all the best words

I hate travelogues, so I won’t bore you with the fact that I’m on a train from Manchester to London. Or with photos from idyllic english locations.

ihavehadteawith...

I have drunk tea with… an installation at the Eden Project

This next blog post was going to be an exploration of what we’re doing next year, but i realise that my last post could easily have given the impression that i had some great truth to unfold, and that this might now simply be a massive disappointment. Alas, we will live with that.

There have been a number of lines from conversations over the last few weeks that have been rolling around my head: Nadia Bolz Weber’s line, ‘the stranger will always make things messy’; Padraig O’Tuoma’s line [and i paraphrase and destroy it here], ‘be the miracle you do not yet believe in’… and a throwaway line from Alistair Duncan in Brighton: it was the same search for the more that led him into Christianity, which is what now leads him out…

I’ve probably already said that what i loved about the Garden wasn’t that it was trying to redefine or reconstruct christianity; that their search for the more doesn’t come from angst or despair or disillusionment with the church. I liked that because, truthfully, the church was bloody good to and for me for a very long time. And it still is. Its beliefs may no longer be where I am at, but it represents a search and a longing that I respect, remember and still resonate with. And while my search has taken a different turn, I couldn’t be here without having been there. I am still profoundly grateful for the transformation that I was offered through that story. It saved me, literally, even though it’s no longer me. [I know that sounds like I think I’m somewhere better; I don’t. I just can’t find a different way of saying it.]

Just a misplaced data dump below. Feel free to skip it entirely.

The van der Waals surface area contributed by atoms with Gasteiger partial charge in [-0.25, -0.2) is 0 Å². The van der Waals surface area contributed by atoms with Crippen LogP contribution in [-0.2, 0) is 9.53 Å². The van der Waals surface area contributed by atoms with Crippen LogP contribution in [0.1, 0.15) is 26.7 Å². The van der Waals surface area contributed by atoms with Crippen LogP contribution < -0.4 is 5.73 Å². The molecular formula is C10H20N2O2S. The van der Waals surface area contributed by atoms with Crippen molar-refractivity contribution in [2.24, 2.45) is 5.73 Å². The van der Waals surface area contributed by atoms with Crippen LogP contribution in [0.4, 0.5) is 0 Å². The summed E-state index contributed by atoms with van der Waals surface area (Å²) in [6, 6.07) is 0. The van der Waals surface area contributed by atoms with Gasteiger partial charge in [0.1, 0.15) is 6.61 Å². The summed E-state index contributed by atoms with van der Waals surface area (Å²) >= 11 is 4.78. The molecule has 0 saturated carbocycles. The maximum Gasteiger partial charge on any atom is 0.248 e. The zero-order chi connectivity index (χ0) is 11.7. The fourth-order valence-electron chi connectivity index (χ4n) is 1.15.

Oddly, this helps me make sense of why I can write liturgy using words and imagery that are formed from a belief that’s no longer my own. After all, when it comes down to it, Christianity has all the best words. I don’t think it created them, though – it just appropriated them. I’m loathe to give them up. And while I use the same language to mean something different, perhaps that doesn’t matter [read: I need to let it not matter!]. Perhaps words, in themselves, whatever they mean, can be transformative. They’re kind of like a parable in that sense. They carry a transformative power in their saying that is much more than their meaning. [Perhaps that’s one of the reasons I love Sigur Ros. They didn’t have the words to make sense of stuff, so they made up their own language.]

So that’s been floating around my head as I’ve walked through Manchester over the last couple of days, thinking about next year’s trip… And the question that keeps coming to mind as I’m trying to work out how the trip will work is where are the places in the city [/the corner of the world i inhabit] where people can be human… and how can we manufacture them, if they aren’t there? I said in the previous post that the invitation to human-ness is at the heart of everything i do at the moment – and if I think about it, it was always the part of Christianity that I found most compelling and transformative. And what I’m really coming to love is that the longing and prayer for that is what I still hold in common with those who still hold the faith…